Tighten until you've got a tone...no more.
Tighten it up, but not too much. You don't want to throw the wheel out
of line. Hard ridden dirt bikes will develop loose spokes from time to time.
No big deal. Most Japanese wheels require very minimal and infrequent
adjustment in my experience. I like Creepers oil idea. Keep it off the disc
and pads though. Could oiled spokes slip more with use?:eek1
Thanks fellas, that's just what I was after. :thumb
Considering the above Caste, what do you think of spoke torque wrenches? Meaning besides the expense, what do you think of their up and downsides? Seems like they would be a good idea, but my reading of wheel tuner-speak leads me to believe there is an art to it - and science can interfere with artistry. :ear
Here are some that came up in a quickie search:
I think they are fine to use, as long as the user realizes that the cleaner and better lubed the spoke/nipple threads are, the more accurate the wrench will be.
56 in.lbs. can be 56 in.lbs. of actual torque value applied spoke tension... or it can be 18 in.lbs. of torque and 38 in.lbs. of corrosion, or thread damage induced resistance.
This is why professional wheel builders will use oil, grease or "spoke thread lube" when they build a wheel... to get a smooth, true feel.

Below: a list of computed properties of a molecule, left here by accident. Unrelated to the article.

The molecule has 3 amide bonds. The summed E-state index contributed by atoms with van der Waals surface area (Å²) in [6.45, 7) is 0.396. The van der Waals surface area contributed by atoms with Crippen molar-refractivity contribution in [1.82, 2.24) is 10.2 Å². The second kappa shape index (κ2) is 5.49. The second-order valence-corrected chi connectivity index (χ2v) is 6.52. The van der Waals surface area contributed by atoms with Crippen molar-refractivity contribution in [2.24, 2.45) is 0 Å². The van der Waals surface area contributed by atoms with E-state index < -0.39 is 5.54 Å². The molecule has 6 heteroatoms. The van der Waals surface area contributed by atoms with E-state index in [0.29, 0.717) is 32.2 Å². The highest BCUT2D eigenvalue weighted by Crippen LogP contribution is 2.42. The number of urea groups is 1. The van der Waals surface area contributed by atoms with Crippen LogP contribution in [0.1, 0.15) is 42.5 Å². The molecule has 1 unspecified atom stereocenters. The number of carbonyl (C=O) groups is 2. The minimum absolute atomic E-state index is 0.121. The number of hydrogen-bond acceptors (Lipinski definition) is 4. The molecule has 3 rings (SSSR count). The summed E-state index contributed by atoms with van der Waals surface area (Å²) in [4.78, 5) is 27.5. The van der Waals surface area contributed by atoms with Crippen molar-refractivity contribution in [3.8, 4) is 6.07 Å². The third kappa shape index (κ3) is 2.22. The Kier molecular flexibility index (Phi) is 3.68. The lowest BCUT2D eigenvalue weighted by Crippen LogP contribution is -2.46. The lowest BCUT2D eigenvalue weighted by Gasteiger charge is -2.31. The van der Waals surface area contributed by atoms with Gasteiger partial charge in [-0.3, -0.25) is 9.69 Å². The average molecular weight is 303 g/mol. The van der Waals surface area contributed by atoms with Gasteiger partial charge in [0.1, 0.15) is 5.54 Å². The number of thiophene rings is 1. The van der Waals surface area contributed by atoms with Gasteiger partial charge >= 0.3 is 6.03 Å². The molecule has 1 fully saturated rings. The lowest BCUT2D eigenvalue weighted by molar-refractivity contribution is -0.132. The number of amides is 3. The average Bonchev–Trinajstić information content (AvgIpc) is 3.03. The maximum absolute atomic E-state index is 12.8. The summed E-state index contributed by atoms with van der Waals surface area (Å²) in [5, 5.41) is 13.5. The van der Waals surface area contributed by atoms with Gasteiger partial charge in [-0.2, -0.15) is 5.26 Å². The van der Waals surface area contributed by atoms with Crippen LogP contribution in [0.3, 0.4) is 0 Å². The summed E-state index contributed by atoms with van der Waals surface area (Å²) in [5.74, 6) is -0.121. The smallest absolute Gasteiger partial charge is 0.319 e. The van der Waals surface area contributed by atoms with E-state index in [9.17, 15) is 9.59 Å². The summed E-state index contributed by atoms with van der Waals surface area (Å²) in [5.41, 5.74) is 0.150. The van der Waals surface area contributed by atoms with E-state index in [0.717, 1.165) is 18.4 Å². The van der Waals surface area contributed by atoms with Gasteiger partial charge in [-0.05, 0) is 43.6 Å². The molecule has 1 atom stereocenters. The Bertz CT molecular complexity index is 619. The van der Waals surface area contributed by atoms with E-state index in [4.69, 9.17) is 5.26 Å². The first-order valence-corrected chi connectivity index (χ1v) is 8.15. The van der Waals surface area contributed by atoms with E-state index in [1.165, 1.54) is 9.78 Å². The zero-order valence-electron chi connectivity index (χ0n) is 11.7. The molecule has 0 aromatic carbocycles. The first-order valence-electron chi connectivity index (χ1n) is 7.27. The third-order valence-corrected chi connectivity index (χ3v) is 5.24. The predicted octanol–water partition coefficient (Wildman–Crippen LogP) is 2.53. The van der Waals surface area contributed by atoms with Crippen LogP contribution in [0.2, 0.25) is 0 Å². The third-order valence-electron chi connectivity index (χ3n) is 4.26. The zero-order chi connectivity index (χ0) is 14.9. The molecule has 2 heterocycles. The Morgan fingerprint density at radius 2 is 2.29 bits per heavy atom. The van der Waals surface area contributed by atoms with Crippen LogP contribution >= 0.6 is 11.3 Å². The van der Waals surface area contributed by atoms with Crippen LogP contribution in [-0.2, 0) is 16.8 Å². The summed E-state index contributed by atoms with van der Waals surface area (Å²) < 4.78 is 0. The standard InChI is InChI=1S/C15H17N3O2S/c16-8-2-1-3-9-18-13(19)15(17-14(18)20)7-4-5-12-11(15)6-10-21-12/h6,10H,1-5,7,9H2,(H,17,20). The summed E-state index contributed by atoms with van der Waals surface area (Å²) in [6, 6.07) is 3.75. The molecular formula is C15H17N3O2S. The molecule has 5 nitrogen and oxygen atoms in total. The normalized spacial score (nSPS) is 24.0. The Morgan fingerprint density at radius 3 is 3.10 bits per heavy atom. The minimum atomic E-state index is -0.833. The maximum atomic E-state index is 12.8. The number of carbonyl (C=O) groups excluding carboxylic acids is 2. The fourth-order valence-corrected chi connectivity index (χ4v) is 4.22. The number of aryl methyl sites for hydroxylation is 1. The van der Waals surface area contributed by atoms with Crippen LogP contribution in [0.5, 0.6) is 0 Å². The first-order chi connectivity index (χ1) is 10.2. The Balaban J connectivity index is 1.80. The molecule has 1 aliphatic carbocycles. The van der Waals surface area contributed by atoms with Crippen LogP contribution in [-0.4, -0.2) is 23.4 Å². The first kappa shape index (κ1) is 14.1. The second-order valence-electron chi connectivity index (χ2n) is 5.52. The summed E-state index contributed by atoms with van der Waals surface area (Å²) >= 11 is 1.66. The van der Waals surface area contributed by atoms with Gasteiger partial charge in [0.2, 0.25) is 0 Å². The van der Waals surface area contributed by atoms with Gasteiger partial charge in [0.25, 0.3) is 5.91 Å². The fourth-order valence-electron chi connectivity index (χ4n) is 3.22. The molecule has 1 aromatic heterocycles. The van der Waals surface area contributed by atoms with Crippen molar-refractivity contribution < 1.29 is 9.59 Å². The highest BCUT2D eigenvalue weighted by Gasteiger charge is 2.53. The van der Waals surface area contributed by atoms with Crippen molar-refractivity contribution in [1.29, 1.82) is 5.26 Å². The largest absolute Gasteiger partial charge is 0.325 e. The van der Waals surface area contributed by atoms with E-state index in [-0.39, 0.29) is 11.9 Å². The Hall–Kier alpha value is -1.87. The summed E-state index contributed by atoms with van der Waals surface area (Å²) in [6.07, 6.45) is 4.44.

On an assembled wheel, for the home maintenance guy who wants to really do it right but doesn't have years of wheel truing experience under his belt, a dab of penetrating oil, maybe turning the nipples in and out a bit to get the oil into the threads... then use the wrench... that would be the most accurate use of a spoke torque wrench I think.
Even better if you do your own tire changes... 'cause then you can get really sloppy with the spoke lube and not worry about the excess getting into the wheel, tire and tube "sealed area".
and a few more pointers,,
great info Creeper and Django loco,,,,,
1,,,when it comes to tone,,every 4th spoke ie all the spokes going in the same rotation should definitely sound the same
2,,,if ya hear a change in pitch,,make sure the spokes aren't touching each other,,which they often do
3,,,no mention was made of using an indicator of sorts,,,ie a means of referencing your latitudinal and longtitudinal run-out and hence knowing if you are actually truing your wheel ,,,,getting closer or further away from your detination,,,,otherwise IMHO you are just blindly tightening spokes:wink:
Is this a great resource or what? 309 asks a question about spoked wheel maintenance and gets three GREAT responses!
BTW from what I have been told, IF you are going to get a spoke torque wrench, the one from Fasstco is one to have.
Nice post. I have never really had a good idea of how to deal with a wheel tune up. I appreciate your explaination for the technique.
Bill in Tomahawk, WI.